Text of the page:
Support allows Tahu a chance to move on

BRAD WALTER
Last updated 10:49 05/02/2013
Timana Tahu
Steve Holland/ SMH
TAKING A STANCE: Timana Tahu in 2010 with NSW's State of Origin team prior to leaving the camp after comments from assistant coach Andrew Johns.

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It took more than two years, but Timana Tahu finally received closure on one of the most unsavoury incidents in Origin history when members of the Indigenous All Stars thanked him for walking out on the NSW team over racist comments by assistant coach Andrew Johns.

Tahu, who quit the Blues camp in the lead-up to the second match of the 2010 Origin series after Johns made racial comments about Greg Inglis and other Queensland players during a team bonding session, was publicly vilified for his stance and the fallout from the incident threatened to derail his return to the NRL after a stint in rugby union.

However, he was invited to join the NRL's indigenous players leadership group and teammates at a camp on the Sunshine Coast last week let him now how much they appreciated the personal sacrifices he made.

''A lot of the boys spoke at our camp last weekend about what a great thing it was that he did and they expressed their support for him,'' said NRL welfare and education manager Dean Widders, a former teammate of Tahu's and one of the organisers of the first NRL indigenous player camps.

''Even though a lot of them had their hands tied at the time in terms of being able to speak out on that issue because they were told not to comment, they said he was someone they looked up to and I think it was good for him to hear that.

''When I came on board with the NRL, they already had a leadership group set up among the players and I thought Timana should be on that too, so I put the question to the boys and Greg [Inglis] and Johnathan Thurston and all the others said what he did in giving up an Origin jersey to stand up for his brothers in the other team was one of the most powerful things anyone has ever done.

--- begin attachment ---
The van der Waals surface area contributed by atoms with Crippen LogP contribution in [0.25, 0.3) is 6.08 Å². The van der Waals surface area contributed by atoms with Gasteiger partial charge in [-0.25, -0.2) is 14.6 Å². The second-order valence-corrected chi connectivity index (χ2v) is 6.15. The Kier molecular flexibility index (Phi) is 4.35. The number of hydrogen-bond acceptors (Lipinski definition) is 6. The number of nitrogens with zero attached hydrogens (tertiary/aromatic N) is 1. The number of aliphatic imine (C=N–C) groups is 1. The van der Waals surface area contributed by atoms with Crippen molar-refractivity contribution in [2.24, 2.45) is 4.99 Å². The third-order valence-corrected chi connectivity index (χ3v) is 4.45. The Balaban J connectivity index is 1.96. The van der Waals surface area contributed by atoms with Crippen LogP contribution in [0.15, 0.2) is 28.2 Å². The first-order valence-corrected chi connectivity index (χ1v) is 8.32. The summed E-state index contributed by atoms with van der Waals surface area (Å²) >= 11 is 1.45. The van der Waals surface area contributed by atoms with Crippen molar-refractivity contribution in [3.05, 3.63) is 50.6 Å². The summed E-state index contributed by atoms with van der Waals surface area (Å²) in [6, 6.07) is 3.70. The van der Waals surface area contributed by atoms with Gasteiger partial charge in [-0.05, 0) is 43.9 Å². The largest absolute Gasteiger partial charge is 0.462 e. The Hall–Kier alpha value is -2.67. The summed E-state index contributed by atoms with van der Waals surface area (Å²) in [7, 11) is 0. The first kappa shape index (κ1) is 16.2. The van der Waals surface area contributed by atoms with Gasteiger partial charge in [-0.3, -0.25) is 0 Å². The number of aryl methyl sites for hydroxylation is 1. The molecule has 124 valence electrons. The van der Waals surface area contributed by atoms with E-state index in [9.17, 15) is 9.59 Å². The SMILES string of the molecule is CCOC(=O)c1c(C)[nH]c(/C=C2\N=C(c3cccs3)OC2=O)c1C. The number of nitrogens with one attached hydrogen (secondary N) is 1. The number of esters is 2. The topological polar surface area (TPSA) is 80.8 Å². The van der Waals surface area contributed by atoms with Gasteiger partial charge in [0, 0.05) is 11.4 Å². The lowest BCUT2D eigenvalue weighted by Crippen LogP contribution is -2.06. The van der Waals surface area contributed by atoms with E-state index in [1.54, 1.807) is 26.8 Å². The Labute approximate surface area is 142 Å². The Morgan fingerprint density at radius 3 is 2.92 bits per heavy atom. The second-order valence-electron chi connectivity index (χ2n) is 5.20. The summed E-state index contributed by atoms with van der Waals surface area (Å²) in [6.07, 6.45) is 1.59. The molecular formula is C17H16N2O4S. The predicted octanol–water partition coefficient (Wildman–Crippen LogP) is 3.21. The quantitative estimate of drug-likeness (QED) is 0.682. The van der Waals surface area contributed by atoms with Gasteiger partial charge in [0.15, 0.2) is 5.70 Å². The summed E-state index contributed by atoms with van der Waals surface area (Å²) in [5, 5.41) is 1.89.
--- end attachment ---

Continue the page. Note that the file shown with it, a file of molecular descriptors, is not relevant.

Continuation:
''Now he can move on from that and look forward to this game knowing that the boys have got his back, even though a lot of them couldn't say anything at the time.''

After training alongside the likes of Inglis, Thurston and Justin Hodges for the first time on Monday, Tahu said he feared he would never get to represent the Indigenous All Stars after being denied the chance to play in the inaugural match in 2009 due to an outstanding suspension that preceded his code-switch.

''I treat this jumper the same as a NSW or Australian jumper so that was hard,'' Tahu said. ''That was the first game and that is what you want to be a part of because that is what is going to be remembered in years to come - the first team.''

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However, things were going to get a lot harder after Tahu stormed out of the NSW camp and found himself on the outer at Parramatta as he struggled to cope with the fallout.

''He took a stand for what he believed in and I stood behind him but a lot of people gave up on him and he copped a big kick in the guts,'' Inglis said.

''We have come a long way since 1967 when the referendum was held [recognising Aboriginal people as Australian citizens] but racism should definitely never be tolerated and obviously Timana stood up and made his stand and as a fellow indigenous player I am very proud of him.''

Despite the fact he was standing up against racism, Tahu said that at times he felt like the one in the wrong and even questioned whether he had done the right thing.

However, being chosen by All Stars coach Laurie Daley to play in Saturday night's match at Suncorp Stadium has vindicated his decision and he believes others will now feel empowered to follow his lead.

''The strangest thing is that I had never been on drinking binges, I had never been in domestic violence or drug cases and in some ways I got painted as bad as what players in the past have for those sort of things,'' Tahu said.

''I probably took the brunt of it and got smashed a bit but I think where I am standing today - playing for the Indigenous All Stars and back in a rep jumper - I think the boys can see, 'Yeah, we can do that.'

''It is not just indigenous players but [among] all races ... I think I have probably made people stronger. If they get faced with that they can make a stance and say enough is enough.

''I think there is a lot more awareness of what people need to say and I think coaches and staff are a lot more aware so I think it is a good thing.

''I did a positive thing and everyone knows that and I have got heaps of support from the players and the staff so I am just happy being here and playing.''

 

 

- Sydney Morning Herald

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